DuBois:  But again, what (the briefer) said, range complexes.  You might have 10 or 15 ranges on a given installation.


            Q     And 525 were live fire exercises?


            DuBois: Yes.  And remember, a range can be a small arms range.  What we're really concerned about are our artillery range and our bombing ranges.


            Cohen:  We also characterize these ranges as to exactly what was done, and so this inventory collected things like what was done there, air to ground, at Pendleton, land maneuver, land impact, land firing ranges, ocean operating areas.  So there are the types --


            Q     Is that a list that is publicly available?


            Cohen:  It is publicly available.  I don't know if it's on the website at this point or not.  But it is a public document that came out in February of this year.


            DuBois:  You've just got to understand that in the United States alone there are 96 very large military installations. There are another 300, quote, "large" military installations, and there are another 4,500 military installations, everything from a quarter-acre with an antenna on it, to Fort Bliss, you know, which is, depending upon how you look at the connection to Los Alamos, you know, a million acres.  I always get asked by the secretary, "How many installations do we have?"  "Well, boss, how do you want to define it?"  Each one of those installations, except for the quarter-acre where the antennas are, has -- we have actually a range in the Pentagon, a pistol range.


            Q     I just had another quick follow-up.  You had mentioned that during Operation Enduring Freedom there was an instance that affected training.  Between that time and Operation Iraqi Freedom, have there been any other instances where training has been interrupted or affected in any way?


            Mayberry:  Actually, I believe as recently as last week the department entered into a settlement agreement at our Makua range in Hawaii which required a significant reduction in the amount of training that a Marine unit was going to take, a reduction of a third, and imposed on an ongoing basis similar restrictions on all Army training.  That is an Army range that the Marine Corps unit was going to borrow for that period.  Those restrictions were imposed on a continuing basis on all Army use of that range, as well.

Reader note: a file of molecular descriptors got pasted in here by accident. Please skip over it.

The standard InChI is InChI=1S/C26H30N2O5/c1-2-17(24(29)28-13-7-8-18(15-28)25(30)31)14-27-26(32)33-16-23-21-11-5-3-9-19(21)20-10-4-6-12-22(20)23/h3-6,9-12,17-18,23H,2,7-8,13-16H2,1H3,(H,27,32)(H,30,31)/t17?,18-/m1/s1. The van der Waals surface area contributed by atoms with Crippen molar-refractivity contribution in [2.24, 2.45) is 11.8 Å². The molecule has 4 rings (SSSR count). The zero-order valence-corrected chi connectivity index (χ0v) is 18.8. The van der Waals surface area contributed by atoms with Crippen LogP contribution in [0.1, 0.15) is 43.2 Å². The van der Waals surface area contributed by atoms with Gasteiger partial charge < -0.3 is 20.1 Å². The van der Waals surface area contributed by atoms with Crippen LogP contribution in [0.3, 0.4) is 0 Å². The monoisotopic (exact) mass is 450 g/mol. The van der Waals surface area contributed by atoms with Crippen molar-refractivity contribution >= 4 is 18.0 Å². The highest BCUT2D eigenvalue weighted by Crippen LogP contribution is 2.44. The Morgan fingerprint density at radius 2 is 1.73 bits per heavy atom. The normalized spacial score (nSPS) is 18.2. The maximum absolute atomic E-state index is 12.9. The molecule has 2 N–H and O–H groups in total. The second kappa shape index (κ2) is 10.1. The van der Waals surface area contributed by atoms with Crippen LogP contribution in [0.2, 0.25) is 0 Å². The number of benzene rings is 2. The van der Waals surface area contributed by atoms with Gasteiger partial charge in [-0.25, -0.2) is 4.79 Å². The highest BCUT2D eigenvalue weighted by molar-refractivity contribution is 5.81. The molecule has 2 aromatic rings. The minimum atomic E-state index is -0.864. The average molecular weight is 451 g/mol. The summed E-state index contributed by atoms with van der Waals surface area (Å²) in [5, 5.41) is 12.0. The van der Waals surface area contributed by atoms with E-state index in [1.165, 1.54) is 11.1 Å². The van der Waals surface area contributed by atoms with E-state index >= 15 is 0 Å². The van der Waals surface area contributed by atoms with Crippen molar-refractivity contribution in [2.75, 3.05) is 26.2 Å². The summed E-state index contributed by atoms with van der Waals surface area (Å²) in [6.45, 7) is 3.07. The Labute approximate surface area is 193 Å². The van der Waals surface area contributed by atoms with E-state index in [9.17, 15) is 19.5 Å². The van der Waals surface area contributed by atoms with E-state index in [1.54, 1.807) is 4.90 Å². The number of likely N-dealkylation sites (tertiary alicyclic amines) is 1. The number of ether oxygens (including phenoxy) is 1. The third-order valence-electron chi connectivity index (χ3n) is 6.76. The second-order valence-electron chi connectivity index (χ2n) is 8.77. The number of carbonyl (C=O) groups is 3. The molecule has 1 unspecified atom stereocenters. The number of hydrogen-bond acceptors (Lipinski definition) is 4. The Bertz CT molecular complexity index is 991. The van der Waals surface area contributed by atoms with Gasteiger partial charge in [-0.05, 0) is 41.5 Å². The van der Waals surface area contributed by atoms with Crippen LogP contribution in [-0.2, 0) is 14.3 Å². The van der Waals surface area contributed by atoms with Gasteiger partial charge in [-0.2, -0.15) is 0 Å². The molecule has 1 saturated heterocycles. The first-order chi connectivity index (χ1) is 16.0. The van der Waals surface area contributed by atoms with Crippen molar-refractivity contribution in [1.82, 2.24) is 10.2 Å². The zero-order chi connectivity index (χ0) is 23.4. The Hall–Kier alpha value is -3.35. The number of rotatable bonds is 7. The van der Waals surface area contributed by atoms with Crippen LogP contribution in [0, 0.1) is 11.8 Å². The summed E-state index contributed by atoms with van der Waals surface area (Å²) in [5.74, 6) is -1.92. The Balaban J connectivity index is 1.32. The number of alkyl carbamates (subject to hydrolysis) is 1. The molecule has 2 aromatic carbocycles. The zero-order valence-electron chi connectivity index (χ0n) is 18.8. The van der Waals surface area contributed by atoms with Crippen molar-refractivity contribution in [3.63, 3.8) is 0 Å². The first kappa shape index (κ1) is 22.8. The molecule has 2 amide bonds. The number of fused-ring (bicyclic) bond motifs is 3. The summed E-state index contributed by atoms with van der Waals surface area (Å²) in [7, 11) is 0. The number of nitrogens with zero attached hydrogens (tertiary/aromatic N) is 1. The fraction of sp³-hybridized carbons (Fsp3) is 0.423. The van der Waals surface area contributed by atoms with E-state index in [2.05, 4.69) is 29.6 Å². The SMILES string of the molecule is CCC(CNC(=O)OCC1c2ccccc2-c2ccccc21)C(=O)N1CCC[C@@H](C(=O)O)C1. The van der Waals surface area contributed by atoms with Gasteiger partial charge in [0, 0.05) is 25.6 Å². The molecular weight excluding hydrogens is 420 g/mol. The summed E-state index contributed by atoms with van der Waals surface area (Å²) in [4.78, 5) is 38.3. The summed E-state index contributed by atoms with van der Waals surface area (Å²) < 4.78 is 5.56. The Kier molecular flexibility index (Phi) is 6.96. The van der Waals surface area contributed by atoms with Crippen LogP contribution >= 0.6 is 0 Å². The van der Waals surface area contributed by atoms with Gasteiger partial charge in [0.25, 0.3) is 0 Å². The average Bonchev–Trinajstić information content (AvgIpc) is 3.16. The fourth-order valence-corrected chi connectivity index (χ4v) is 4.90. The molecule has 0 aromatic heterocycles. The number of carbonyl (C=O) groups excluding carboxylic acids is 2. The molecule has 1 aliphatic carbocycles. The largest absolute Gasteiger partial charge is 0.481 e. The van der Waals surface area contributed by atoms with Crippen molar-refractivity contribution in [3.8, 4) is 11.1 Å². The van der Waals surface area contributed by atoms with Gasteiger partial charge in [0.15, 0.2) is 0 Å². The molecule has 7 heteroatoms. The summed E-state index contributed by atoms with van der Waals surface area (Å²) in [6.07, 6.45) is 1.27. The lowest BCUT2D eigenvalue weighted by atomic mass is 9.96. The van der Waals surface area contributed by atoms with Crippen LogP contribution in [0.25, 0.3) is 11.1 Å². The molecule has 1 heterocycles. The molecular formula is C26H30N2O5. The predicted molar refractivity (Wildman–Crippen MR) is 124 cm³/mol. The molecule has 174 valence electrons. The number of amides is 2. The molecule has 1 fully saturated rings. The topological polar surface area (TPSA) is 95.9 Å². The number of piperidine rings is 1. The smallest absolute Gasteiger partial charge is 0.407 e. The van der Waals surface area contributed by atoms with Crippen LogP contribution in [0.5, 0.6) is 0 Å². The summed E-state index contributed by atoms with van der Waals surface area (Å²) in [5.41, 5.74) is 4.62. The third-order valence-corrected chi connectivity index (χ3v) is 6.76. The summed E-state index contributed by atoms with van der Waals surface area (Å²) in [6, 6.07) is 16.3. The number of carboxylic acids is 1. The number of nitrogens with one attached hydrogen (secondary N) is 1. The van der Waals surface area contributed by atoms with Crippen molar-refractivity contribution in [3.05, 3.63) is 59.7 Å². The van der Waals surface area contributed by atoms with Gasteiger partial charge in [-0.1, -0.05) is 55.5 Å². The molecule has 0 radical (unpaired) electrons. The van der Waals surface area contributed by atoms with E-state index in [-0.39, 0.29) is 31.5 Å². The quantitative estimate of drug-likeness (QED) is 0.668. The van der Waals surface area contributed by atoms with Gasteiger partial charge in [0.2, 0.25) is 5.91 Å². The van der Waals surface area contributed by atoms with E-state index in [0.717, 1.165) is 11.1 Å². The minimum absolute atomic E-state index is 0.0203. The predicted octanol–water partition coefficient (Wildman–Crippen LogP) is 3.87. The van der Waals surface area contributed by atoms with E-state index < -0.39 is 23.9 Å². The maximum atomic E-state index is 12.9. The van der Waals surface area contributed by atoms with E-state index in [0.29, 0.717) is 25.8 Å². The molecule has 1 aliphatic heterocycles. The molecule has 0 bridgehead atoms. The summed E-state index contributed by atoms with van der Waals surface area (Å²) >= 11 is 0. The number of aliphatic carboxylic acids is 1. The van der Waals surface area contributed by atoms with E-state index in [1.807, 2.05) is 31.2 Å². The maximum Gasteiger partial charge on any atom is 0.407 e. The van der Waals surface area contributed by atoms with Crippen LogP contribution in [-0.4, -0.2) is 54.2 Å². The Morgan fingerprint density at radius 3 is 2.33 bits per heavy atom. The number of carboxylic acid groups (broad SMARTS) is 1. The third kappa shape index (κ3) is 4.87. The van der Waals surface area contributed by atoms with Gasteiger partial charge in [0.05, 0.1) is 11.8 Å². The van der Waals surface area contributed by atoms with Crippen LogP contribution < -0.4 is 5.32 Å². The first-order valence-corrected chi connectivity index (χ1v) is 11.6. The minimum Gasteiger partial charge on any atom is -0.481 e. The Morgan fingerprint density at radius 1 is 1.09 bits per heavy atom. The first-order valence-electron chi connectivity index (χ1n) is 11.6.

Q     Were these Marines headed off to Iraq, or were there any instances that --


            Mayberry: These Marines were going to participate in an exercise in the Western Pacific.  They will be deploying later this year.  So it did impact their ability to contribute in this coalition multinational exercise.


            DuBois: Yeah, wait a minute.  Besides Elizabeth Shogren, is there anyone else on the telephone?


            Q     Yes, Mary Claire Jalonick from CQ.  I just had a question -- if you could detail a little bit more about the exemptions with the Clean Air Act and what exact part of the act would be exempted, and just a little bit more of an example of why that's needed.


            Cohen: The exemption -- it's an amendment to Section 176C of the Clean Air Act, which is a fairly obscure provision called "general conformity."  It applies only to actions by federal agencies, not to the private sector or the states, in regions of the country that are in non-attainment for purposes of one of the criteria pollutants under the Clean Air Act.  And what it currently provides is -- what our proposal provides, it gives more flexibility under the Air Act by allowing DOD and the state a three-year grace period to accommodate or offset emissions from new military readiness activities.


            And to give you an example:  If we were going to be basing a new weapons system in a non-attainment area, right now we would be blocked from even beginning that activity by this inflexibility in the general conformity provision.  What this would allow the state to do is accommodate the new military readiness activity in its state implementation plan -- which is a fairly lengthy process; hence the three-year period of our grace period -- if it chooses to do so.  The state could always tell us no, we don't want to accommodate this in our state implementation plan, in which case, obviously it would make no sense for us to even begin to take advantage of the three-year window.


            Q     Could I follow up on that?


            DuBois: Yeah, go ahead.


            Q     You said if the state chooses to do so.  Would the state still be required to attain the same levels of pollutants; meaning, would it have to find other polluters who would pollute less to balance out the pollution that you guys would be contributing to the state's air?